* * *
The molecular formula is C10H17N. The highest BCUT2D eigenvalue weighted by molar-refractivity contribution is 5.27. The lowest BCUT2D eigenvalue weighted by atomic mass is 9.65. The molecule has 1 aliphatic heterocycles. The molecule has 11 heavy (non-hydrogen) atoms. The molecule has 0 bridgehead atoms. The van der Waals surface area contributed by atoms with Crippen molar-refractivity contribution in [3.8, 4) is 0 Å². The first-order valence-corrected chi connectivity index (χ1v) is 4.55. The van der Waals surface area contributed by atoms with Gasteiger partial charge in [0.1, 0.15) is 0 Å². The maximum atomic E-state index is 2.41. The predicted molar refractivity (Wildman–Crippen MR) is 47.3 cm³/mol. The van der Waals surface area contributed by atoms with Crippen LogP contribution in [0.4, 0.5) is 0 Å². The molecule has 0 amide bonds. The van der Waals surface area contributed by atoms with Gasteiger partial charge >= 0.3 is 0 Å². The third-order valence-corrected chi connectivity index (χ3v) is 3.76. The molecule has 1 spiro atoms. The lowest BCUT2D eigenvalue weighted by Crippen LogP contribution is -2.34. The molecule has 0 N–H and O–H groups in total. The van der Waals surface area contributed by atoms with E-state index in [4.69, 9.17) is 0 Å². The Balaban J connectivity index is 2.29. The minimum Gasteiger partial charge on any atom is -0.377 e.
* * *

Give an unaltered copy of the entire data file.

The molecular formula is C10H17N. The highest BCUT2D eigenvalue weighted by molar-refractivity contribution is 5.27. The lowest BCUT2D eigenvalue weighted by atomic mass is 9.65. The molecule has 1 aliphatic heterocycles. The molecule has 11 heavy (non-hydrogen) atoms. The molecule has 0 bridgehead atoms. The van der Waals surface area contributed by atoms with Crippen molar-refractivity contribution in [3.8, 4) is 0 Å². The first-order valence-corrected chi connectivity index (χ1v) is 4.55. The van der Waals surface area contributed by atoms with Gasteiger partial charge in [0.1, 0.15) is 0 Å². The maximum atomic E-state index is 2.41. The predicted molar refractivity (Wildman–Crippen MR) is 47.3 cm³/mol. The van der Waals surface area contributed by atoms with Crippen LogP contribution in [0.4, 0.5) is 0 Å². The molecule has 0 amide bonds. The van der Waals surface area contributed by atoms with Gasteiger partial charge >= 0.3 is 0 Å². The third-order valence-corrected chi connectivity index (χ3v) is 3.76. The molecule has 1 spiro atoms. The lowest BCUT2D eigenvalue weighted by Crippen LogP contribution is -2.34. The molecule has 0 N–H and O–H groups in total. The van der Waals surface area contributed by atoms with E-state index in [4.69, 9.17) is 0 Å². The Balaban J connectivity index is 2.29. The minimum Gasteiger partial charge on any atom is -0.377 e.